Having difficulty choosing the "best" coffee roast? Are the coffee roast names confusing you?
The assigning of names to coffee roasts can seem a bit illogical if not confusing at times, but when coffee roast names first began to emerge within the coffee industry, their application was based, to a small degree, on fact. For example, both the French and Italians had (and still have) a tendency to roast their coffee very dark, thus the emergence of the French and Italian Roasts. But, in today's marketplace, standard coffee roast names (if you can call them standard) seem to be giving way to individual roasters offering catchy, private label, brand names that don't really communicate to the consumer what the actual roast style is. And to throw more confusion into the mix, often times the roast style names vary by geographic region. An American roast in one region of the U.S. may not be of the same degree of roast as in another region, or the same degree of roast in one region may have a totally different name in another region. Are we confused yet?
The variety of names used to describe coffee roasts include: French, Italian, Viennese, Turkish, American, regular, regular city, half-city, full city, cinnamon, light-cinnamon, just to name a few. It all seems soooooo confusing -- how does one make sense of it all? Simply by associating the flavor of the coffee, with the color and/or appearance of the coffee beans, rather than relying on the roast name alone.
High-grown Arabica beans are chock full of complex, aromatic flavors that are just waiting to be released by the roasting process. Other than the origin of the bean, the degree of roast is the next most important factor in the flavor of a high-quality, gourmet coffee. The degree of roast is determined by the roaster, based on the origin and type of bean. Roasters try to emphasize those qualities of the bean that they feel are most desirable. But since everyone has different perceptions and tastes, including roasters, coffee roasts can vary to a large degree even when using the same coffee beans. Thus, the end result is that you wind up with a variety of very different tasting coffees.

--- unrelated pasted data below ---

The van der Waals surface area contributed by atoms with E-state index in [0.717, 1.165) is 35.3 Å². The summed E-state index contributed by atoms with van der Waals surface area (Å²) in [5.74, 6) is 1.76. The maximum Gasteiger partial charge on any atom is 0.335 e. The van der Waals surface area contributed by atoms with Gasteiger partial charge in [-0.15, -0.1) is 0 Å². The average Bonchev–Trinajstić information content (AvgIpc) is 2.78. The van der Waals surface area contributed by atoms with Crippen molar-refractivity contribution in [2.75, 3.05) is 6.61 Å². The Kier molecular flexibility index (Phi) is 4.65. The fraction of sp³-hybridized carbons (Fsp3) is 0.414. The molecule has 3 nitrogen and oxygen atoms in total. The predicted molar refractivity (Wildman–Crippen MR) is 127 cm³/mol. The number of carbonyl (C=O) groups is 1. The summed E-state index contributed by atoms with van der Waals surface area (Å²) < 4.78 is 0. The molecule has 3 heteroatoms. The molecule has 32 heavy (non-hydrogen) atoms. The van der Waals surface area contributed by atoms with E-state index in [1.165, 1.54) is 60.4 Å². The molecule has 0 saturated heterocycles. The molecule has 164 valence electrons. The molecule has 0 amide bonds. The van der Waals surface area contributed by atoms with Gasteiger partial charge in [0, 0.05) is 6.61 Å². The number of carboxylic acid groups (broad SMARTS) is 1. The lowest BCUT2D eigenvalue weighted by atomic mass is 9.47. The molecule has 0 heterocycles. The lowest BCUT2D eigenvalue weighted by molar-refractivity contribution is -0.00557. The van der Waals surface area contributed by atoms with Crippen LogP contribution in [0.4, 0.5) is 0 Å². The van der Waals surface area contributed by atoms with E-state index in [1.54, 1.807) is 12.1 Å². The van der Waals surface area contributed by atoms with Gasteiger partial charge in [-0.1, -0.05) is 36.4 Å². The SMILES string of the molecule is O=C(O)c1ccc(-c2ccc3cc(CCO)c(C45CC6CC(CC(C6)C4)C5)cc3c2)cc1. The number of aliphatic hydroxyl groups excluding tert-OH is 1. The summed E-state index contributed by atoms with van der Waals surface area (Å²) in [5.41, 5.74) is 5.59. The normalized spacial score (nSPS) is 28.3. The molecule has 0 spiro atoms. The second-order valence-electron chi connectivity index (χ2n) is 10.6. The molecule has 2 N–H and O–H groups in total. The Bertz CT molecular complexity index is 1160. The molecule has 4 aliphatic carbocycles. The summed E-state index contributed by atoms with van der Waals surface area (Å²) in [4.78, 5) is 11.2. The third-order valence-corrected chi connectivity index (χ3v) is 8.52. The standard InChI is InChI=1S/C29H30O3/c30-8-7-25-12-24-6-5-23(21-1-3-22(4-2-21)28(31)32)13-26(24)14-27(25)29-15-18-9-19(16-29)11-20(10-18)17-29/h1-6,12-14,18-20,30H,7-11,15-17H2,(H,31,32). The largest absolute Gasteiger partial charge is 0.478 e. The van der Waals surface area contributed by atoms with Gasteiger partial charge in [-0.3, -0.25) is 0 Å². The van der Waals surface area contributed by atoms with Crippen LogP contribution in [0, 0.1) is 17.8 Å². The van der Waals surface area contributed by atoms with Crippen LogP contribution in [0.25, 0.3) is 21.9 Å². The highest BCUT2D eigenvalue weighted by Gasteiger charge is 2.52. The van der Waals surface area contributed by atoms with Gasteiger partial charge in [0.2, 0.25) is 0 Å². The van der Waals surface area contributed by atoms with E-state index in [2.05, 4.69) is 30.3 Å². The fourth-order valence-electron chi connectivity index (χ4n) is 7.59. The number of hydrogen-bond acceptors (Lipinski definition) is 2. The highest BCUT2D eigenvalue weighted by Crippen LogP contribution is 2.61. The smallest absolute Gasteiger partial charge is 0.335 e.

When choosing a coffee roast, there really is no such thing as the "best" roast. Many factors affect one's choice in a coffee roast, the most important being your own personal taste preferences. What time of day you intend on drinking your cup of joe, or what type of food you will be eating it with, are other important considerations. A good rule of thumb is to follow the sunlight in your day -- lighter roasts go well in the morning with breakfast, medium roasts in the afternoon, and darker roasts in the evening, especially after a rich, spicy meal. But again, your own personal taste preferences will prevail!
Light Coffee Roasts
Light roast coffees are of course light brown in color and the beans' surface is dry. Light roasts often preserve a coffee's origin or flavor characteristics specific to that coffee's growing region. Light roast coffees tend to emphasize the more subtle, complex flavors of a coffee, often floral and citrusy or fruity notes that denote a high acidity. These roasts are light-bodied, somewhat sour, and are characterized as "snappy."
Light Cinnamon -- the beans are very light in color and dry with no coffee oils visible on the surface. The coffee usually has little body and there are noticeable sour notes. There's also a baked or bready taste to the coffee.
Cinnamon -- the beans are still light brown and dry with no coffee oils visible. The hints of toasted grain remain and there are distinct sour, acidic notes.
New England or Half City -- the beans are a little darker than the cinnamon. The taste is still sour but not bready. This style is not as frequently used as other roast styles, but is common in the eastern U.S..